Should you buy a house or should you rent? This is a question that plagues many of us and we here at RyansSearch are here to help. In our post earlier this week we looked at the costs of buying a house and both the advantages and disadvantages to owning a house. Today we will look at the costs of renting as well as it’s advantages and disadvantages to better help you make your decision. So let’s look into what it costs to rent a house.
Just like with our earlier post let us first look at the upfront costs that you will have to pay to rent.
- Nonrefundable Deposits: These depend on your state, your living situation (pets and such), and your landlord’s preferences on whether you are charged a nonrefundable deposit. An example of such a deposit would be paying a pet fee before moving in. These kinds of deposits range from $100 to $500 typically.
- Security Deposit: Most if not all landlords will require a security deposit to insure against property damage, broken leases, and other incidentals.
- First Month’s Rent: Most landlords will also make you pay the first months rent upfront. This is something you certainly need to keep in mind.
- Moving Costs: Just like the homeowners you too are going to need to move. And just like them, this cost will vary greatly depending on how much stuff you have and how many friends you can get to help you move all that stuff. Whatever is left over you will either need to rent a truck or pay professionals.
Recurring costs are also a part of the renter’s experience. Let’s have a look at what some of those costs are.
- Monthly Rent: This one is self-explanatory. However you should be aware that unless you are living in a rent-controlled neighborhood, or somewhere with stricter renter protection laws, your rent could increase whenever you sign a new lease.
- Renter’s Insurance: While this is not required to have, we highly recommend that you get renter’s insurance to protect against loss due to fire, theft, or some other peril. The cost of insurance is based on the nature and value of the insured property, deductibles, and any number of other factors. Good news is that according to U.S. News, the median monthly cost for this insurance is about $15.
- Utilities: The price of this varies depending on the location and landlord in charge. Some places may include all utilities in the monthly rent while other will make you pay for any number of utilities yourself.
- Laundry: Many rentals don’t have in-unit laundry machines, meaning that you will have to pay for your laundry per load. This means that you will need to find either a Laundromat or use the machines that are onsite. The cost will vary between about $2 to $4 per cycle.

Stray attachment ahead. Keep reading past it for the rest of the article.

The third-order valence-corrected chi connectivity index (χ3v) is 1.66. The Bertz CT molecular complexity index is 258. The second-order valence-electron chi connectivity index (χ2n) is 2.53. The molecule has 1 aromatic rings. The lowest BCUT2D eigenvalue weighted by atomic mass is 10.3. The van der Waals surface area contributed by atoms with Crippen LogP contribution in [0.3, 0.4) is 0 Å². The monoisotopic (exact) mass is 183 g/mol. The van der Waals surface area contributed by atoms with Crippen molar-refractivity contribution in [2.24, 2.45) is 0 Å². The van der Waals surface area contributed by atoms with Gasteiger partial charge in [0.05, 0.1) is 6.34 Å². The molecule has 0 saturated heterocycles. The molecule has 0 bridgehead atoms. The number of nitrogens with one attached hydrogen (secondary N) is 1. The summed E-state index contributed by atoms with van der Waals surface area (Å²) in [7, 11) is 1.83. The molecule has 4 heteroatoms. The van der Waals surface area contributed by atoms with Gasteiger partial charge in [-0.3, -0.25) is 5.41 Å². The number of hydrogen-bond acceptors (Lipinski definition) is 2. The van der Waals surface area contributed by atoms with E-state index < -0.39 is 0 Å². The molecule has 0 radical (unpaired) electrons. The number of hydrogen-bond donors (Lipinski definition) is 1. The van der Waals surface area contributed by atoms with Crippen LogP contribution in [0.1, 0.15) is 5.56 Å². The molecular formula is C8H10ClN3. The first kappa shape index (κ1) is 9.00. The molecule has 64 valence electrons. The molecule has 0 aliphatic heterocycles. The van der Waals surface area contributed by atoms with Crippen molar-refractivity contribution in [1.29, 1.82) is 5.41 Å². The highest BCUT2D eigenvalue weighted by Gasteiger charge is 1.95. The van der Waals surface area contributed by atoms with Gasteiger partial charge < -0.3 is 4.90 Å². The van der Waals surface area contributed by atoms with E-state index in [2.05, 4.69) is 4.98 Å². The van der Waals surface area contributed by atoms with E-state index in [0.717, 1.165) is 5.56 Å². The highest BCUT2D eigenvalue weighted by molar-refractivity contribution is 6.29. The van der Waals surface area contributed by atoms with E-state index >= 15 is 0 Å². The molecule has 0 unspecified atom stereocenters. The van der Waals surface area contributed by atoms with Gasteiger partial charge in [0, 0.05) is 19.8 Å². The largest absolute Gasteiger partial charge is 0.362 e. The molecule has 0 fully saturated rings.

That’s the majority of the costs you are going to face as a renter. Now we are going to look at the advantages and disadvantages of renting. We will start by looking at the biggest advantages that come with renting.
- Relocating Is Easier: This is a huge advantage for those who change jobs often. When renting it is often easier, less time-consuming, and more often less expensive to relocate for work. At most, moving suddenly may require you to break your lease agreement, assuming you cant find someone to sublet your apartment, which is much easier and quicker than selling a house.
- No Responsibility for Maintenance or Repairs: Renters are not responsible for the maintenance of the home or most repair costs. This means if your toilet backs up, or heater breaks, that you don’t have to call and pay for a repairperson. Instead renters just call their landlord and le them deal with the repairs and costs.
- No Exposure to Real Estate Market: While the market fluctuates and can cause house’s value to drop over time it is no problem for any renter.
- Credit Requirements are Generally Less Strict: Most landlords will have you undergo a credit check; there is usually a zero-sum proposition. You will either be approved or denied based on your credit history and credit score. Unless your credit report has bankruptcies and such you are very likely to find a landlord that will rent to you. Mortgage lenders will usually have high credit standards meaning that scores below 700 could be considered subprime.
And now we will go over some of the disadvantages that come along with renting so that you can get a better picture of what all renting entails.
- No Federal Tax Benefits: Unlike homeowners, renters will not be able to deduct property taxes and mortgage interest on their federal income tax returns.
- No Equity Building: Most renters wont build equity on the property they stay at no matter how long they live there. The only renters who this may not apply to are those who are in a rent-to-own agreement. This means that as a standard renter every dollar you spend on rent is gone forever. So if you are planning to stay in the same location for more than a few years then buying may be a smarter financial choice.
- Limited Control Over Ongoing Housing Costs: As stated above, unless you live in a rent-controlled neighborhood your landlord can raise your rent once your current lease is up. Landlords raise their rents to match rent in the markets that their properties are located.
So there you have it, the list of costs as well as the advantages and disadvantages to renting. This, along with our post on buying a house, will hopefully help guide you into a more educated decision when trying to decided between buying a house or renting.